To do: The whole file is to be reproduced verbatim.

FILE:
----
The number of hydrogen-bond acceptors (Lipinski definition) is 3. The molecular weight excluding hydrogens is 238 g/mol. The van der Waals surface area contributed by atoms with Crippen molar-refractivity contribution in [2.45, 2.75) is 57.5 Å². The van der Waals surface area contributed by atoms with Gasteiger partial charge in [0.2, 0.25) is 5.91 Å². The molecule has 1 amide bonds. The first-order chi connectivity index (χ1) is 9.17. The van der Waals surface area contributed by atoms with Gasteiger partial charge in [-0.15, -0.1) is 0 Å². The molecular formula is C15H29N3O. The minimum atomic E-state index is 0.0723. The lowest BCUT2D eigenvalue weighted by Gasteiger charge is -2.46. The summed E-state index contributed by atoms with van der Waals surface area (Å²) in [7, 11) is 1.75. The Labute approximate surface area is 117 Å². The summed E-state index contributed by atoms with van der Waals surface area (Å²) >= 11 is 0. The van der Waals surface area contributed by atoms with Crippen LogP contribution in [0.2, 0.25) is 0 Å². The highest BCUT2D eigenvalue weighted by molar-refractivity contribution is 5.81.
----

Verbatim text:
The number of hydrogen-bond acceptors (Lipinski definition) is 3. The molecular weight excluding hydrogens is 238 g/mol. The van der Waals surface area contributed by atoms with Crippen molar-refractivity contribution in [2.45, 2.75) is 57.5 Å². The van der Waals surface area contributed by atoms with Gasteiger partial charge in [0.2, 0.25) is 5.91 Å². The molecule has 1 amide bonds. The first-order chi connectivity index (χ1) is 9.17. The van der Waals surface area contributed by atoms with Gasteiger partial charge in [-0.15, -0.1) is 0 Å². The molecular formula is C15H29N3O. The minimum atomic E-state index is 0.0723. The lowest BCUT2D eigenvalue weighted by Gasteiger charge is -2.46. The summed E-state index contributed by atoms with van der Waals surface area (Å²) in [7, 11) is 1.75. The Labute approximate surface area is 117 Å². The summed E-state index contributed by atoms with van der Waals surface area (Å²) >= 11 is 0. The van der Waals surface area contributed by atoms with Crippen LogP contribution in [0.2, 0.25) is 0 Å². The highest BCUT2D eigenvalue weighted by molar-refractivity contribution is 5.81.